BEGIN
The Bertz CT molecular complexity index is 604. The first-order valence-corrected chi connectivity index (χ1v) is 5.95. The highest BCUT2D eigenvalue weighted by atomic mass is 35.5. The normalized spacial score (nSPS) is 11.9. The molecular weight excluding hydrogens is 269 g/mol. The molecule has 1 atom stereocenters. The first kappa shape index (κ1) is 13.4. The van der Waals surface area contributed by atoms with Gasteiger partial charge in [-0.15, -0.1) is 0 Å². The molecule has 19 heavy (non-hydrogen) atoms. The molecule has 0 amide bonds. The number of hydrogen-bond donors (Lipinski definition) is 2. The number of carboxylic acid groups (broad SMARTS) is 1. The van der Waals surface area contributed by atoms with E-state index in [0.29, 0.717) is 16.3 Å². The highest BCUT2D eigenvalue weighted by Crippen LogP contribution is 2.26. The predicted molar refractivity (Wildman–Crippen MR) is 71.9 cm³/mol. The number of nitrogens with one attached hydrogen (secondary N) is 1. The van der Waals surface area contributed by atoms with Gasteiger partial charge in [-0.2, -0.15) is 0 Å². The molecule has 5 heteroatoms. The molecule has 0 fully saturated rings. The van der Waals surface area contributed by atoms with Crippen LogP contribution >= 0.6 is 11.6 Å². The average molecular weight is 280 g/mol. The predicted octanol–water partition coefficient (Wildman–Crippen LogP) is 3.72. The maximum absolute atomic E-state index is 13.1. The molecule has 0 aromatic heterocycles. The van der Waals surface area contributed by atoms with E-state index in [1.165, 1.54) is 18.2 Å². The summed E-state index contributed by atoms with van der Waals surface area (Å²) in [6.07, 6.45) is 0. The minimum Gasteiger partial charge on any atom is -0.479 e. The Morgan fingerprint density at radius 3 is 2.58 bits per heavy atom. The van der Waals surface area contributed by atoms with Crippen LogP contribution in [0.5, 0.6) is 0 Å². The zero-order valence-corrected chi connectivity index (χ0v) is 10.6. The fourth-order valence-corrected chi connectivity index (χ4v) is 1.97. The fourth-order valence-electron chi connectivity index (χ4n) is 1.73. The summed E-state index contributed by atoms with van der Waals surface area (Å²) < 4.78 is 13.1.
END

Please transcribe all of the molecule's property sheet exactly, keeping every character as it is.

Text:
The Bertz CT molecular complexity index is 604. The first-order valence-corrected chi connectivity index (χ1v) is 5.95. The highest BCUT2D eigenvalue weighted by atomic mass is 35.5. The normalized spacial score (nSPS) is 11.9. The molecular weight excluding hydrogens is 269 g/mol. The molecule has 1 atom stereocenters. The first kappa shape index (κ1) is 13.4. The van der Waals surface area contributed by atoms with Gasteiger partial charge in [-0.15, -0.1) is 0 Å². The molecule has 19 heavy (non-hydrogen) atoms. The molecule has 0 amide bonds. The number of hydrogen-bond donors (Lipinski definition) is 2. The number of carboxylic acid groups (broad SMARTS) is 1. The van der Waals surface area contributed by atoms with E-state index in [0.29, 0.717) is 16.3 Å². The highest BCUT2D eigenvalue weighted by Crippen LogP contribution is 2.26. The predicted molar refractivity (Wildman–Crippen MR) is 71.9 cm³/mol. The number of nitrogens with one attached hydrogen (secondary N) is 1. The van der Waals surface area contributed by atoms with Gasteiger partial charge in [-0.2, -0.15) is 0 Å². The molecule has 5 heteroatoms. The molecule has 0 fully saturated rings. The van der Waals surface area contributed by atoms with Crippen LogP contribution >= 0.6 is 11.6 Å². The average molecular weight is 280 g/mol. The predicted octanol–water partition coefficient (Wildman–Crippen LogP) is 3.72. The maximum absolute atomic E-state index is 13.1. The molecule has 0 aromatic heterocycles. The van der Waals surface area contributed by atoms with E-state index in [1.165, 1.54) is 18.2 Å². The summed E-state index contributed by atoms with van der Waals surface area (Å²) in [6.07, 6.45) is 0. The minimum Gasteiger partial charge on any atom is -0.479 e. The Morgan fingerprint density at radius 3 is 2.58 bits per heavy atom. The van der Waals surface area contributed by atoms with Crippen LogP contribution in [0.5, 0.6) is 0 Å². The zero-order valence-corrected chi connectivity index (χ0v) is 10.6. The fourth-order valence-corrected chi connectivity index (χ4v) is 1.97. The fourth-order valence-electron chi connectivity index (χ4n) is 1.73. The summed E-state index contributed by atoms with van der Waals surface area (Å²) < 4.78 is 13.1.